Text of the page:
Culture, Manchester, Music, Review

Spotlight On: Broke Casino @ Night People

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By Camilla Whitfield

Photography by Amelia Jones (@inkblots)


Night People is notoriously known for its dimly lit and intimate atmosphere. With only a small barrier separating the audience from the stage, it is easy for artists to instantly build a connection with the audience.

Last Friday’s headliner, Ryan Jarvis, may be making waves in the new music scene, but support Broke Casino certainly made a splash during their set, too, as they quickly begin to dip their toes in deeper.

Due to an unfortunate ticket misunderstanding, some fans were unable to gain admission, as they had unfortunately bought tickets without realising it was an 18+ venue, as this was unclear on advertising materials. Despite this leaving Broke Casino’s fan attendance sparser than usual, the remaining members made sure their presence was felt, cheering and clapping with their hands in the air as Broke Casino took to the stage.

Their first track of the night was heavy-hitter ‘Boss’, the heaviest song of the set, oozing pure punk vibes. The bass echoed through the crowd’s bones – as the title suggests, this is a track which demands to be listened to.  It has to be noted that stage presence, which is normally a virtue earned over time, has quickly become a Broke Casino staple. The small stage was well-used, and lead vocalist Ralph McCarthy-Schofield played the role of the enigmatic frontman well, rewarded for his efforts by members of the crowd punching the air in appreciation.

The applause from the fans encouraged McCarthy-Schofield to implore them to “bring it forward”, as the band launched into ‘Dark Horse’.  The indie-rock influences could easily be noted from the melodic intro, backed up by Match Sienkiewicz on the drums. As McCarthy-Schofield ended on a crooning note, the die-hard fans at the front cheered, showing it really is more about quality than quantity when it comes to growing a fan base.

‘Chemical Imbalance’, written by Broke Casino’s lead guitarist and backing vocalist, Ollie Boon, was one of the slowest songs of the set, but certainly no less effective than the rest. McCarthy-Schofield rested his foot on the front speaker as the intensity of the song swelled, the lead and backing vocals blending seamlessly while he and Boon avoided the tendency that some artists have to shout, keeping it soft, in line with the theme of the song. This particular track did hark summer vibes, visually enhanced by the predominantly Hawaiian shirts worn by the band, reminding us that festival season is only around the corner.

After their impressive take on a Kings of Leon classic at their last gig, it was no surprise their next cover would be equally ambitious. Tackling ‘Call Me’ by Blondie is not for the faint-hearted, but Broke Casino did it with seamless style. Starting with McCarthy-Schofield cueing a drum solo from Sienkiewicz, and himself belting out the famous lyrics, this had the whole crowd singing along. He encouraged the audience to “get ’em up” and clap above their heads, as well as managing to create a call-and-response with the chorus, he and the fans singing “call me” back and forth to one other.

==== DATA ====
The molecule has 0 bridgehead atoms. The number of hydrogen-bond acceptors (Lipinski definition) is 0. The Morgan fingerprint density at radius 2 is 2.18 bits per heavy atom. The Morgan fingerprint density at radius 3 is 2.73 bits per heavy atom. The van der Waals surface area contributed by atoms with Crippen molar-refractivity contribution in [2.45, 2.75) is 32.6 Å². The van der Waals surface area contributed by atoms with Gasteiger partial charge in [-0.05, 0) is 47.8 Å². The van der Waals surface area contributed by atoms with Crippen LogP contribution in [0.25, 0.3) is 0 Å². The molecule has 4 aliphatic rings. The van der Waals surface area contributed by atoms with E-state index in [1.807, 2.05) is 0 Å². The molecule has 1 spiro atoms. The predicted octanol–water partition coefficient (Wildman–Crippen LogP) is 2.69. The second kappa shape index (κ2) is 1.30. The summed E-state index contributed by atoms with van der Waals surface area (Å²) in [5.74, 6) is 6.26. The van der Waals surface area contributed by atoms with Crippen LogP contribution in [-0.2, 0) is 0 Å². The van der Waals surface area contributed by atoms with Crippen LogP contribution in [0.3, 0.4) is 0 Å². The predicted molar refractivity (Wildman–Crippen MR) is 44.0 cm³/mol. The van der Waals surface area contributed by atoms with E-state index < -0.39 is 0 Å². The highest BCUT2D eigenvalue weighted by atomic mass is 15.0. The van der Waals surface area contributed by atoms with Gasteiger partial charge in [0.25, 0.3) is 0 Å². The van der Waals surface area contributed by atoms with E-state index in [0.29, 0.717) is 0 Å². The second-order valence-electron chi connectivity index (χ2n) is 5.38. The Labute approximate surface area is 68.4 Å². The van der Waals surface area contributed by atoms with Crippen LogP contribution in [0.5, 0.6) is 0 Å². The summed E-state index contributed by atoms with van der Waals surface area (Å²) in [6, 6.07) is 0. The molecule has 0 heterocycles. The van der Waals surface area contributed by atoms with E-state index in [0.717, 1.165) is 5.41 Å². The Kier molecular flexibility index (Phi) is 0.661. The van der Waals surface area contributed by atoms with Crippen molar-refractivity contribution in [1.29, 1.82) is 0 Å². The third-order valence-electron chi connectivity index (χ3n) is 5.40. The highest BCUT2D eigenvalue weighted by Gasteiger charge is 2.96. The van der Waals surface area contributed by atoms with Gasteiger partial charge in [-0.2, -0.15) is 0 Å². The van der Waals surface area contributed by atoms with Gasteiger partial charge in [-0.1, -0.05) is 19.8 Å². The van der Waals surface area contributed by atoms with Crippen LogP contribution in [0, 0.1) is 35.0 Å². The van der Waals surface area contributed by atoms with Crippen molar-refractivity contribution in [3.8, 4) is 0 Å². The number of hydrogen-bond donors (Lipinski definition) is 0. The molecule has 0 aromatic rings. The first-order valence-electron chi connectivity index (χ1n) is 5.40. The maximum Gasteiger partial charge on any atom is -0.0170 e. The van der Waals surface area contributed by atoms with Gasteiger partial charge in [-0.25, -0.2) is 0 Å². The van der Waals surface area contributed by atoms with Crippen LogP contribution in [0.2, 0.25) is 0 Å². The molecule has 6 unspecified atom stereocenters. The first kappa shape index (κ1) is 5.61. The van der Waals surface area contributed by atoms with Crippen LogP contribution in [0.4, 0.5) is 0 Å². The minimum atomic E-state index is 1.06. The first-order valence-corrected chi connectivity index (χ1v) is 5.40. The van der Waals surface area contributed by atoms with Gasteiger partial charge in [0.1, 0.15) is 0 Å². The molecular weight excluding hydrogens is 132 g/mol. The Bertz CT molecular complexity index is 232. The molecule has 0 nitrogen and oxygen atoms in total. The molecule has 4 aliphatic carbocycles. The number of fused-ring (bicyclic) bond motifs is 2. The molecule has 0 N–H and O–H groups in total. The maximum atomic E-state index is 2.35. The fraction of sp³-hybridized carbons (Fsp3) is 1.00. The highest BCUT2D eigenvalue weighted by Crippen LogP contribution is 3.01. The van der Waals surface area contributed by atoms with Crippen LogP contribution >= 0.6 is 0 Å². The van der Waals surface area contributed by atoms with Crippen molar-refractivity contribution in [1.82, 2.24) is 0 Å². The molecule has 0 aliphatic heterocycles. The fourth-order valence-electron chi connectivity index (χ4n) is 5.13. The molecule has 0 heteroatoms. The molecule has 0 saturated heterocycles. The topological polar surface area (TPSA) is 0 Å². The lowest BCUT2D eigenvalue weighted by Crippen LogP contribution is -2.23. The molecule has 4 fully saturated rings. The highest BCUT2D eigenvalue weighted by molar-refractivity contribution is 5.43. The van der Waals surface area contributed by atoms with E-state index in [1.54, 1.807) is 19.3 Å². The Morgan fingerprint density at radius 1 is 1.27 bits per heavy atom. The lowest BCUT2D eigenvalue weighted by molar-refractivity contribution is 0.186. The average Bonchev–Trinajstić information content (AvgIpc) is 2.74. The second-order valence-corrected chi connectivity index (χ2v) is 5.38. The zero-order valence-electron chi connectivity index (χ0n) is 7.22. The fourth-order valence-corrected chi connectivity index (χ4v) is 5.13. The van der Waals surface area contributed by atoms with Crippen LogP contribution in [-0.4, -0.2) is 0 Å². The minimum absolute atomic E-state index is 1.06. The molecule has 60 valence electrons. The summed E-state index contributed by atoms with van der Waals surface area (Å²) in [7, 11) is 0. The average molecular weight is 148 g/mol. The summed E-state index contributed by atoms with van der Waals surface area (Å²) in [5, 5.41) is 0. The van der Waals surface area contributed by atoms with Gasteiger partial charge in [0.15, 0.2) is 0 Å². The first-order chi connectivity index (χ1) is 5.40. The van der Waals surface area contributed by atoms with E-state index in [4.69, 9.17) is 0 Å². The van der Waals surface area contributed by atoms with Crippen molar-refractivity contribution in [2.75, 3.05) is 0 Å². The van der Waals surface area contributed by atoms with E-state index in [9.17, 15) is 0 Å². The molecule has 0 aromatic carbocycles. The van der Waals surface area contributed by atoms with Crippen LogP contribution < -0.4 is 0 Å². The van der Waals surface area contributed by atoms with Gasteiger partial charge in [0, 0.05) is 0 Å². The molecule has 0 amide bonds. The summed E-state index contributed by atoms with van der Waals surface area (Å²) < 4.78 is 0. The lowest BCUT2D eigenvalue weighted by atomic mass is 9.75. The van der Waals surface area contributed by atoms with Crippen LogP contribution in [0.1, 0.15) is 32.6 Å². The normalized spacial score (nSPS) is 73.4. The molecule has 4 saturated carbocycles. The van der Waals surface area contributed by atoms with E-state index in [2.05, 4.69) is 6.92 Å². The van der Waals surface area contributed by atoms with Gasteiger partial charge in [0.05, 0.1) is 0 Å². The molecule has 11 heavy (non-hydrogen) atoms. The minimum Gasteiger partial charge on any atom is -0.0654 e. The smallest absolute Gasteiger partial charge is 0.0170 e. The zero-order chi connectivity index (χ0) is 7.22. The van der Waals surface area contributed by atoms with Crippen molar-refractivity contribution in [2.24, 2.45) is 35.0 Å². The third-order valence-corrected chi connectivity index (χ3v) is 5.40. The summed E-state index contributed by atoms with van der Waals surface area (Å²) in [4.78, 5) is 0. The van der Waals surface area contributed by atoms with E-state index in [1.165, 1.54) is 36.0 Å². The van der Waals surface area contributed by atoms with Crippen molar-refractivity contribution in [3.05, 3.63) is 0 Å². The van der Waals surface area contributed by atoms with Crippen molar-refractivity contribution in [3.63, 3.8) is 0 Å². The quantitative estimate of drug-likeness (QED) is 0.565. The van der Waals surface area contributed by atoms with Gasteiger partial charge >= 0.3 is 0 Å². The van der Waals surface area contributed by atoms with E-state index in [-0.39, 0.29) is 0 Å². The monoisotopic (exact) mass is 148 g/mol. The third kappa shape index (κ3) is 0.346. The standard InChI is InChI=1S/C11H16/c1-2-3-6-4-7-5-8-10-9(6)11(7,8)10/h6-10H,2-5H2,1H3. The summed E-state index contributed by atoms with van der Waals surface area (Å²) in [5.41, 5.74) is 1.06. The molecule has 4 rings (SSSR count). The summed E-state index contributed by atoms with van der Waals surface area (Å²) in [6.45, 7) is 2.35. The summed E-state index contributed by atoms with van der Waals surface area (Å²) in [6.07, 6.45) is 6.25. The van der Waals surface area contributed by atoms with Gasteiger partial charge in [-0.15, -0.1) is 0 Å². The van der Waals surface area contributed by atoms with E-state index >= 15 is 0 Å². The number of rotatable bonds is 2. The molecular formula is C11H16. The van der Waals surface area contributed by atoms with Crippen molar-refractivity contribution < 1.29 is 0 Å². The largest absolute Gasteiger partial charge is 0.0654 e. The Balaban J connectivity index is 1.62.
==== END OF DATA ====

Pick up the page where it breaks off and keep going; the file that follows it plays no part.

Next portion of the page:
The penultimate track of the set, ‘Bleach’, is a fan favourite due to it being their first released track.  From the opening lyrics, “I know you came here looking for something,” the crowd knew what was coming, and they jumped delightedly in time with the infectious riffs as McCarthy-Schofield put his all into his interaction with them. Sean Savage kept it tight on the bass, allowing guitarists Sam Wilks and Boon to add their heavy stamp to the chorus.

Finally, ‘Truth’ bridged the gap between Broke Casino’s earliest work and their latest. It could, in fact, be described as the mature older brother of ‘Bleach’, as it perfectly demonstrates their progression as a band while remaining equally catchy.  They carried through the track perfectly, beginning with Savage on the bass and ending on a high-powered protracted note from McCarthy-Schofield. The cymbals could be felt without being too harsh, and the crowd responded well, bobbing their heads away, clapping their hands to the thumping drums. All of the band were using the limited space on stage to their advantage, putting their all in for the final song.

A lasting image to sum up the show, the members faced the back of the stage to build up the intensity as McCarthy-Schofield tauntingly said “only joking,” and they launched into their instrumental cover of ‘Rango’, a Catfish and The Bottlemen classic, for their encore. The set finished on a high, picking up for the final notes with even McCarthy-Schofield mimicking playing the guitar to join in with the fiery sounds created. It felt like a final effort to prove that if there was an award for the most improved band, Broke Casino would surely receive it, having gone from strength to strength since their headline gig at Hive last month.

Make sure to catch Broke Casino on tour next at Mancunian, cult-Classic bar, Jimmy’s on the 25th of April for their charity show for Manchester Mind with The Monsoons. They’ll also be appearing at their first slot in Liverpool supporting indie-pop band Stanleys at The Jacaranda Club on the 30th of April. While you’re there, don’t forget to pick up a t-shirt, as it’ll surely soon be used as a badge of honour to boast that you’ve long had your eye on the latest movers and shakers in the music industry.

Be sure to keep up with Broke Casino:

Youtube: Broke Casino

Spotify: Broke Casino

Facebook: Broke Casino

Twitter: @brokecasinoband

Instagram: @brokecasinoband

About the author / 

Camilla Whitfield

Second Year English Student| Cumbria| Music & Gig Enthusiast

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